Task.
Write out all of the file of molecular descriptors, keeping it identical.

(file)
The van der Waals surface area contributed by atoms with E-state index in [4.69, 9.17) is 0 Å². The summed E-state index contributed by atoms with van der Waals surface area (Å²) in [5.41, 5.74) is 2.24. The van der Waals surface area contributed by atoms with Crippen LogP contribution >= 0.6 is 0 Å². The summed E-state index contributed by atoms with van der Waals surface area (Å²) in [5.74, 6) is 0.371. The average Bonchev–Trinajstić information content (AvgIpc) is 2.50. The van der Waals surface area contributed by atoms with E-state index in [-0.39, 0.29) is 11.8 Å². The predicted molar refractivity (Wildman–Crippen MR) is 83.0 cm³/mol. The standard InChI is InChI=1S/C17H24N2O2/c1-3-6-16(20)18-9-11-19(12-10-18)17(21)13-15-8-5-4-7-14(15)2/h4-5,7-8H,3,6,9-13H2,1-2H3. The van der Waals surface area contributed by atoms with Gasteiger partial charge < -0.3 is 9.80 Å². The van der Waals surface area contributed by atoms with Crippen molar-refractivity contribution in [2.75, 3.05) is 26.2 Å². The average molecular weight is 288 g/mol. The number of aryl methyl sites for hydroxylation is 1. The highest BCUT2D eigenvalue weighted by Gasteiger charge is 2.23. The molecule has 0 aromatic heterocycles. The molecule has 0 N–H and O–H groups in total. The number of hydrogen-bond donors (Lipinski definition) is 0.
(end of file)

The van der Waals surface area contributed by atoms with E-state index in [4.69, 9.17) is 0 Å². The summed E-state index contributed by atoms with van der Waals surface area (Å²) in [5.41, 5.74) is 2.24. The van der Waals surface area contributed by atoms with Crippen LogP contribution >= 0.6 is 0 Å². The summed E-state index contributed by atoms with van der Waals surface area (Å²) in [5.74, 6) is 0.371. The average Bonchev–Trinajstić information content (AvgIpc) is 2.50. The van der Waals surface area contributed by atoms with E-state index in [-0.39, 0.29) is 11.8 Å². The predicted molar refractivity (Wildman–Crippen MR) is 83.0 cm³/mol. The standard InChI is InChI=1S/C17H24N2O2/c1-3-6-16(20)18-9-11-19(12-10-18)17(21)13-15-8-5-4-7-14(15)2/h4-5,7-8H,3,6,9-13H2,1-2H3. The van der Waals surface area contributed by atoms with Gasteiger partial charge < -0.3 is 9.80 Å². The van der Waals surface area contributed by atoms with Crippen molar-refractivity contribution in [2.75, 3.05) is 26.2 Å². The average molecular weight is 288 g/mol. The number of aryl methyl sites for hydroxylation is 1. The highest BCUT2D eigenvalue weighted by Gasteiger charge is 2.23. The molecule has 0 aromatic heterocycles. The molecule has 0 N–H and O–H groups in total. The number of hydrogen-bond donors (Lipinski definition) is 0.